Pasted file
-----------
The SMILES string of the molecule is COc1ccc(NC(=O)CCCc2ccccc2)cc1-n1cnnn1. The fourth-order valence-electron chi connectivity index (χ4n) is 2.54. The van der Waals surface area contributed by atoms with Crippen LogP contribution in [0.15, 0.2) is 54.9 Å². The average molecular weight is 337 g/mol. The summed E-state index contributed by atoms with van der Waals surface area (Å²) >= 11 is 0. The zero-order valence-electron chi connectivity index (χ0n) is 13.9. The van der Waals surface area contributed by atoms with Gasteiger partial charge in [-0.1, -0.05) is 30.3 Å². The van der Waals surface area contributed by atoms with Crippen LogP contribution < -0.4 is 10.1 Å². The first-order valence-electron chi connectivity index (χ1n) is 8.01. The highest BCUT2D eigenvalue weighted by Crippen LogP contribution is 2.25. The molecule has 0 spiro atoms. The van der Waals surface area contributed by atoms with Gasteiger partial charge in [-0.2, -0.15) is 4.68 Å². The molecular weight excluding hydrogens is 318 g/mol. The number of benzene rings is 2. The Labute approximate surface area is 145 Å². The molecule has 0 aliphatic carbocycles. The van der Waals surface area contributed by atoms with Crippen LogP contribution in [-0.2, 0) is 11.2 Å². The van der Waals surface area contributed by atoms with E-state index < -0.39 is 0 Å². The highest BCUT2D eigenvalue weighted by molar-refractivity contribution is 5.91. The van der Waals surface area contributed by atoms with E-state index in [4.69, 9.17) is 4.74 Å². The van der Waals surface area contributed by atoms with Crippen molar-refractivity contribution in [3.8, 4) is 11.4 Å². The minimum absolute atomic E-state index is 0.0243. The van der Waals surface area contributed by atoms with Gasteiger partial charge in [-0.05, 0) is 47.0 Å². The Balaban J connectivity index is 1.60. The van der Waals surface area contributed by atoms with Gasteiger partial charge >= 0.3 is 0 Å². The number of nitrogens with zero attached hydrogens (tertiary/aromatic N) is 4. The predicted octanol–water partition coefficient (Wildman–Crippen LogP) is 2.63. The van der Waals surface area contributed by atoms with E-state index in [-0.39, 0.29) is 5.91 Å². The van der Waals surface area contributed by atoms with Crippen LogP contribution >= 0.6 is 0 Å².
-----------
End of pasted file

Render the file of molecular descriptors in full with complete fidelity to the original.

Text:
The SMILES string of the molecule is COc1ccc(NC(=O)CCCc2ccccc2)cc1-n1cnnn1. The fourth-order valence-electron chi connectivity index (χ4n) is 2.54. The van der Waals surface area contributed by atoms with Crippen LogP contribution in [0.15, 0.2) is 54.9 Å². The average molecular weight is 337 g/mol. The summed E-state index contributed by atoms with van der Waals surface area (Å²) >= 11 is 0. The zero-order valence-electron chi connectivity index (χ0n) is 13.9. The van der Waals surface area contributed by atoms with Gasteiger partial charge in [-0.1, -0.05) is 30.3 Å². The van der Waals surface area contributed by atoms with Crippen LogP contribution < -0.4 is 10.1 Å². The first-order valence-electron chi connectivity index (χ1n) is 8.01. The highest BCUT2D eigenvalue weighted by Crippen LogP contribution is 2.25. The molecule has 0 spiro atoms. The van der Waals surface area contributed by atoms with Gasteiger partial charge in [-0.2, -0.15) is 4.68 Å². The molecular weight excluding hydrogens is 318 g/mol. The number of benzene rings is 2. The Labute approximate surface area is 145 Å². The molecule has 0 aliphatic carbocycles. The van der Waals surface area contributed by atoms with Crippen LogP contribution in [-0.2, 0) is 11.2 Å². The van der Waals surface area contributed by atoms with E-state index < -0.39 is 0 Å². The highest BCUT2D eigenvalue weighted by molar-refractivity contribution is 5.91. The van der Waals surface area contributed by atoms with E-state index in [4.69, 9.17) is 4.74 Å². The van der Waals surface area contributed by atoms with Crippen molar-refractivity contribution in [3.8, 4) is 11.4 Å². The minimum absolute atomic E-state index is 0.0243. The van der Waals surface area contributed by atoms with Gasteiger partial charge in [-0.05, 0) is 47.0 Å². The Balaban J connectivity index is 1.60. The van der Waals surface area contributed by atoms with Gasteiger partial charge >= 0.3 is 0 Å². The number of nitrogens with zero attached hydrogens (tertiary/aromatic N) is 4. The predicted octanol–water partition coefficient (Wildman–Crippen LogP) is 2.63. The van der Waals surface area contributed by atoms with E-state index in [-0.39, 0.29) is 5.91 Å². The van der Waals surface area contributed by atoms with Crippen LogP contribution >= 0.6 is 0 Å².